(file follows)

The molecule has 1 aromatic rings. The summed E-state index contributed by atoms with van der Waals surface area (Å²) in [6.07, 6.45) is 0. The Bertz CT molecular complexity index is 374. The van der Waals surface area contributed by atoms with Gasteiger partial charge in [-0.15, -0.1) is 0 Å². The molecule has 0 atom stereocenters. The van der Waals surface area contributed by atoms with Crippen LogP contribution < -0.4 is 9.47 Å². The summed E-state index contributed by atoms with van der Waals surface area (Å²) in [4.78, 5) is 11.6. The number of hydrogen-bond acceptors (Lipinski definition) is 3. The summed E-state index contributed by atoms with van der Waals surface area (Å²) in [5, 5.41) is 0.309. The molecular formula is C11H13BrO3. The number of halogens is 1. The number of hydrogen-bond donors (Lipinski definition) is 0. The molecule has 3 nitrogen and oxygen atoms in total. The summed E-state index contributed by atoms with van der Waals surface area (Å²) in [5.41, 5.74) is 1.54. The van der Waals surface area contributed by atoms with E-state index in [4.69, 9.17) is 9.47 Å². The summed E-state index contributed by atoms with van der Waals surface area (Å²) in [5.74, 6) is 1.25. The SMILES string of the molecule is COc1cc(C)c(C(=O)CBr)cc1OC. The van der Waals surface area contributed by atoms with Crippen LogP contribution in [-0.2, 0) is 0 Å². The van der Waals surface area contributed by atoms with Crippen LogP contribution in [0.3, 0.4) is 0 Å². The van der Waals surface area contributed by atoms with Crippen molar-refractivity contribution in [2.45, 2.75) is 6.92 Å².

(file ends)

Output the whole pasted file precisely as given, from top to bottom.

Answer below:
The molecule has 1 aromatic rings. The summed E-state index contributed by atoms with van der Waals surface area (Å²) in [6.07, 6.45) is 0. The Bertz CT molecular complexity index is 374. The van der Waals surface area contributed by atoms with Gasteiger partial charge in [-0.15, -0.1) is 0 Å². The molecule has 0 atom stereocenters. The van der Waals surface area contributed by atoms with Crippen LogP contribution < -0.4 is 9.47 Å². The summed E-state index contributed by atoms with van der Waals surface area (Å²) in [4.78, 5) is 11.6. The number of hydrogen-bond acceptors (Lipinski definition) is 3. The summed E-state index contributed by atoms with van der Waals surface area (Å²) in [5, 5.41) is 0.309. The molecular formula is C11H13BrO3. The number of halogens is 1. The number of hydrogen-bond donors (Lipinski definition) is 0. The molecule has 3 nitrogen and oxygen atoms in total. The summed E-state index contributed by atoms with van der Waals surface area (Å²) in [5.41, 5.74) is 1.54. The van der Waals surface area contributed by atoms with E-state index in [4.69, 9.17) is 9.47 Å². The summed E-state index contributed by atoms with van der Waals surface area (Å²) in [5.74, 6) is 1.25. The SMILES string of the molecule is COc1cc(C)c(C(=O)CBr)cc1OC. The van der Waals surface area contributed by atoms with Crippen LogP contribution in [-0.2, 0) is 0 Å². The van der Waals surface area contributed by atoms with Crippen LogP contribution in [0.3, 0.4) is 0 Å². The van der Waals surface area contributed by atoms with Crippen molar-refractivity contribution in [2.45, 2.75) is 6.92 Å².